Between meals : an appetite for Paris

by A. J. Liebling

Hardcover, 1995

Status

Available

Publication

New York : Modern Library, 1995.

Description

New Yorker staff writer A.J. Liebling recalls his Parisian apprenticeship in the fine art of eating in this charming memoir,Between Meals: An Appetite for Paris. "There would come a time when, if I had compared my life to a cake, the sojourns in Paris would have presented the chocolate filling. The intervening layers were plain sponge." In his nostalgic review of his Rabelaisian initiation into life's finer pleasures, Liebling celebrates the richness and variety of French food, fondly recalling great meals and memorable wines. He writes with awe and a touch of envy of his friend and mentor Yves Mirande, "one of the last great gastronomes of France," who would dispatch a lunch of "raw Bayonne ham and fresh figs, a hot sausage in crust, spindles of filleted pike in a rich rosesauce Nantua, a leg of lamb larded with anchovies, artichokes on a pedestal of foie gras, and four or five kinds of cheese, with a good bottle of Bordeaux and one of Champagne"--all before beginning to contemplate dinner. In A.J. Liebling, a great writer and a great eater became one, for he offers readers a rare and bountiful feast in this delectable book. With an introduction by James Salter, PEN/Faulkner Award-winning author ofA Sport and a Pastime… (more)

Media reviews

It is a memoir, focused mostly on his year as a 22-year-old man in Paris to study at the Sorbonne, but who spent quite a bit of time indulging in French cuisine. (That year Liebling spent studying in France was 1926, about 80 years before David Lebovitz moved to the City of Lights.) Later, Liebling went back to France as a World War II correspondent (and won an award from the French government for his reporting), wrote essays on boxing (later compiled in The Sweet Science, named by Sports Illustrated as the best sport book of all time), and wrote “The Wayward Press” for The New Yorker—columns which he wrote as a press critic. All that, and some say Liebling’s best writing is his food writing.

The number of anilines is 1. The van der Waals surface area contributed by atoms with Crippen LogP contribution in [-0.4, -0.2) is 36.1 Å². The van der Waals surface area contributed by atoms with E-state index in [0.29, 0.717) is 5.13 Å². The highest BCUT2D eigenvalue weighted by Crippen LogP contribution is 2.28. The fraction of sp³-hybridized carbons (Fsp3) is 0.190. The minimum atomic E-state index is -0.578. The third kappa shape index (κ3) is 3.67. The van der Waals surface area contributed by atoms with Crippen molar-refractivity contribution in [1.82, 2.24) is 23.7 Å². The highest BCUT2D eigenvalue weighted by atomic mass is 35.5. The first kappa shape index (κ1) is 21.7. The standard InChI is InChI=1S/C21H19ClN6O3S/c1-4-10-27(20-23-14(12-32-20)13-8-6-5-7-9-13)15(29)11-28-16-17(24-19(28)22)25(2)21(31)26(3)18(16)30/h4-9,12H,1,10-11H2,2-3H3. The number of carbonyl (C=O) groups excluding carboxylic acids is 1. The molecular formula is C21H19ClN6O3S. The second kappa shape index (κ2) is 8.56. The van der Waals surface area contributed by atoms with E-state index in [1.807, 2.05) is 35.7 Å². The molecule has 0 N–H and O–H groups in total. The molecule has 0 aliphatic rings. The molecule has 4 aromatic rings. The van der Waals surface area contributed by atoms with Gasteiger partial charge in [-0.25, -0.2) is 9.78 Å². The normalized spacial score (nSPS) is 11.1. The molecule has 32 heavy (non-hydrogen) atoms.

User reviews

LibraryThing member John_Vaughan
This is one of those books that, as you very reluctantly finish and shelve it you think to yourself ”Damn! Where has THIS author been all my life?” Needless to say perhaps (but then we always go on to say it!) my next order is already in and awaited. Brilliant, witty, readable prose from a professional who earnt his keep as a columnist on the great magazine – as it once was – The New Yorker. Born to a well-off family he was allowed in the summer 1926, to sail to Europe to study French medieval literature at the Sorbonne in Paris. Supposedly.

Having blackmailed his father into funding a year in Europe – and having spent his first year’s allowance before he even left! – Liebling actually spent his second adequate monthly released funding studying ”feeding”.

Despite a reputation based on his New Yorker columns on life, boxing and mankind’s foibles it is his writing on food and ‘feeding’ for which he is mostly acclaimed. His editor decried his claims to be a gourmet, and (as was explained by my own ‘feeding’ French mentor many years after his adventures) he was assured that he was actually a gourmand. Our matching shapes at the same stages of maturity confirm this more apt definition!

Wonderfully witty but actually very astute writing on restaurants, food and wine demonstrate this author’s ability to ensnare the reader in his works. Almost weeping for my ‘long lost’ Paris at the end – sated and stuffed – I put aside this greedy ‘foodies’ pornography with reluctant glee.

Great reading!
… (more)
LibraryThing member Faradaydon
Liebling's essay Passable, the last in this too-small volume, is one of the best five I have ever read: a gem!
LibraryThing member debnance
If you have never had the experience of reading the prose of one of those old, amazing newspapermen, Liebling is your fellow. And where does he take you? Why, Paris, of course. You just can’t turn down this ride.
LibraryThing member debnance
If you have never had the experience of reading the prose of one of those old, amazing newspapermen, Liebling is your fellow. And where does he take you? Why, Paris, of course. You just can’t turn down this ride.
LibraryThing member EricCostello
Well-written and evocative, though the Liebling tendency towards snark can be a bit off-putting.

Language

Barcode

1856
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